Discrimination cases in the workplace can invovle more than just superiors and their employees, the Supreme Court of Canada has ruled in a case that invovled a Langley firm.
The case began on a Delta road improvement project under construction in 2013 and 2014.
Mohammadreza Sheikhzadeh-Mashgoul was working as a civil engineer on the site for Surrey-based consulting firm Omega & Associates. Edward Schrenk worked on the same project, but he was a foreman for the Langley-based Clemas Contracting.
According to a Supreme Court summary of the case, Schrenk “made derogatory statements to Mr. Mashgoul and others with respect to Mr. Mashgoul’s place of origin, religion and sexual orientation and sent him derogatory emails.”
Omega & Associates complained to Clemas, and Schrenk was first removed from the worksite, and when the emails continued, fired.
Mashgoul then filed a complaint with the BC Human Rights Tribunal, claiming discrimination in employment by Schrenk.
Schrenk applied to dismiss the complaint, saying that it was not within the bounds of the tribunal’s powers, because there was not an employment relationship between the two men.
The B.C. Court of Appeal agreed with Schrenk, and ruled that the Human Rights Tribunal did not have jurisdiction.
But a majority of Supreme Court justices found for a broader interpretation of the law.
“As the foreman of the worksite, [Schrenk] was an integral and unavoidable part of [Mashgoul’s] work environment,” Justice Malcolm Rowe wrote for the majority. “[Schrenk’s] discriminatory behaviour had a detrimental impact on the workplace because it forced [Mashgoul] to contend with repeated affronts to his dignity.”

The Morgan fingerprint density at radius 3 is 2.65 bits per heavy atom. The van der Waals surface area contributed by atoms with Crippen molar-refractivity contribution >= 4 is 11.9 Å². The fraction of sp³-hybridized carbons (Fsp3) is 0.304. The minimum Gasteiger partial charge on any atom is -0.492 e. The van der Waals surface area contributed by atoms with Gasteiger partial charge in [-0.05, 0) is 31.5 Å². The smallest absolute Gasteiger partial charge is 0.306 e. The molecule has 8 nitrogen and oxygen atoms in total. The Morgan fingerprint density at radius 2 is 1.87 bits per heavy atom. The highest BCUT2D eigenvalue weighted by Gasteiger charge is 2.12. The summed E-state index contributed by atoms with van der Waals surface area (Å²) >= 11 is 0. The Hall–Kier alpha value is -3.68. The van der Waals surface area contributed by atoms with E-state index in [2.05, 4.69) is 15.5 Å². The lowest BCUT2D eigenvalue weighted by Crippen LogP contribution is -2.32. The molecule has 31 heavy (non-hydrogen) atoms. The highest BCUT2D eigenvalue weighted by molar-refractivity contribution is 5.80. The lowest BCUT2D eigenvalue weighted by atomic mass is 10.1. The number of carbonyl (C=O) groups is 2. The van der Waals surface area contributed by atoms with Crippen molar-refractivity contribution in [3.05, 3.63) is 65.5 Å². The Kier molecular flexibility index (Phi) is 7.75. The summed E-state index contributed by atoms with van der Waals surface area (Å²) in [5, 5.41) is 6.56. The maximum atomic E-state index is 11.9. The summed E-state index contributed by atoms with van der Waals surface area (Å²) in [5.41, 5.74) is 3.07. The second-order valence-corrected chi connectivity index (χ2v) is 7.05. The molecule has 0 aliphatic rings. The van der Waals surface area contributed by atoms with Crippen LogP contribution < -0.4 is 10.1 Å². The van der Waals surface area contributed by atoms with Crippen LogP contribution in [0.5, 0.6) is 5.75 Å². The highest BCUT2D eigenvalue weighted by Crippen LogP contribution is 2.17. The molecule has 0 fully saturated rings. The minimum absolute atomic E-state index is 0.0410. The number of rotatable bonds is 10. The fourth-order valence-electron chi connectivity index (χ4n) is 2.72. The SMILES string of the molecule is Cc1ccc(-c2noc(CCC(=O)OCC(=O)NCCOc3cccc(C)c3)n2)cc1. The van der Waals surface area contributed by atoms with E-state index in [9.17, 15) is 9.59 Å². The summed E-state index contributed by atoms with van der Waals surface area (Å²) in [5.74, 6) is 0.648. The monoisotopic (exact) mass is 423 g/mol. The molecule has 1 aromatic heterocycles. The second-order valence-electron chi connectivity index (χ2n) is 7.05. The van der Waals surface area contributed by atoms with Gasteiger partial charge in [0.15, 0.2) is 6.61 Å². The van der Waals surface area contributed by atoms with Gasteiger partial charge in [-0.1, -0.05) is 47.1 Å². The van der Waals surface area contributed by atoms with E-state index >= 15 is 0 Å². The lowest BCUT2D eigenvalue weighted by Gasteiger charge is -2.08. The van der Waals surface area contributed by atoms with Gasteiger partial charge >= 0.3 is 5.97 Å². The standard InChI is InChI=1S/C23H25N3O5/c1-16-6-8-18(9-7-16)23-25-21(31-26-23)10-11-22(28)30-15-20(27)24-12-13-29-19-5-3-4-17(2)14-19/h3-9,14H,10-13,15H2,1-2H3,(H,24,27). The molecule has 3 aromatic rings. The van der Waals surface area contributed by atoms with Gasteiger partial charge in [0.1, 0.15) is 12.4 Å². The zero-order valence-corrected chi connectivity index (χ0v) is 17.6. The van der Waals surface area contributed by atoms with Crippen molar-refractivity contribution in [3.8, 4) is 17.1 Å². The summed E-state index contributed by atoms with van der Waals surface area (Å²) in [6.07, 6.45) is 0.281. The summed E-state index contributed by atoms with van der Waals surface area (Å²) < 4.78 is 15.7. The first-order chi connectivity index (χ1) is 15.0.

Justice Rosalie Silberman Abella wrote a concurring opinion, saying the issue in question was whether employment discrimination under the B.C. Human Rights Code can happen when the harasser has no position of authority over the victim.
In this case, Mashgoul didn’t work for Schrenk, and if anything, Omega had some authority on the project over Clemas Contracting.
Human rights principles suggest that all employees are protected, Abella wrote. “Applying these principles leads to the conclusion that an employee is protected from discrimination related to or associated with his or her employment, whether or not he or she occupies a position of authority.”
Three judges, including Chief Justice Beverley McLachlin dissented. They felt that the Human Rights Code only applies to employer-employee or similar relationships.
“Therefore, the Human Rights Tribunal had no jurisdiction over the complaint,” McLachlin wrote for the minority.
The ruling means the Human Rights Tribunal does have jurisdiction over the case.